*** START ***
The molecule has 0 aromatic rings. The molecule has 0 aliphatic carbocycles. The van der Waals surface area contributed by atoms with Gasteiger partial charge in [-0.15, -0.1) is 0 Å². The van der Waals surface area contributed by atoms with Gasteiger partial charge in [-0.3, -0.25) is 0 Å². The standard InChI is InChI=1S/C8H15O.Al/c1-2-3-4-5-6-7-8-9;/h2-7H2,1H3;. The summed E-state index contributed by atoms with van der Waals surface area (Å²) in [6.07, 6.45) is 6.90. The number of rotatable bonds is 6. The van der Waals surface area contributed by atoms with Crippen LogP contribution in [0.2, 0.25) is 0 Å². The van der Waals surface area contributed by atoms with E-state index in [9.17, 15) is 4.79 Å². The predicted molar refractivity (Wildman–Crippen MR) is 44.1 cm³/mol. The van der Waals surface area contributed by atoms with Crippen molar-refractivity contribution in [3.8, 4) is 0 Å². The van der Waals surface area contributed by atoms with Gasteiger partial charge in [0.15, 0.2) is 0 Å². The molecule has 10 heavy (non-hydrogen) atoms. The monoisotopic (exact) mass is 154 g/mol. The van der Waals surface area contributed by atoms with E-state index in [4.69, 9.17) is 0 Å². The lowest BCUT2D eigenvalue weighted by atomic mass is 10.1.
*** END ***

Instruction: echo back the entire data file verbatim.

The molecule has 0 aromatic rings. The molecule has 0 aliphatic carbocycles. The van der Waals surface area contributed by atoms with Gasteiger partial charge in [-0.15, -0.1) is 0 Å². The van der Waals surface area contributed by atoms with Gasteiger partial charge in [-0.3, -0.25) is 0 Å². The standard InChI is InChI=1S/C8H15O.Al/c1-2-3-4-5-6-7-8-9;/h2-7H2,1H3;. The summed E-state index contributed by atoms with van der Waals surface area (Å²) in [6.07, 6.45) is 6.90. The number of rotatable bonds is 6. The van der Waals surface area contributed by atoms with Crippen LogP contribution in [0.2, 0.25) is 0 Å². The van der Waals surface area contributed by atoms with E-state index in [9.17, 15) is 4.79 Å². The predicted molar refractivity (Wildman–Crippen MR) is 44.1 cm³/mol. The van der Waals surface area contributed by atoms with Crippen molar-refractivity contribution in [3.8, 4) is 0 Å². The van der Waals surface area contributed by atoms with Gasteiger partial charge in [0.15, 0.2) is 0 Å². The molecule has 10 heavy (non-hydrogen) atoms. The monoisotopic (exact) mass is 154 g/mol. The van der Waals surface area contributed by atoms with E-state index in [4.69, 9.17) is 0 Å². The lowest BCUT2D eigenvalue weighted by atomic mass is 10.1.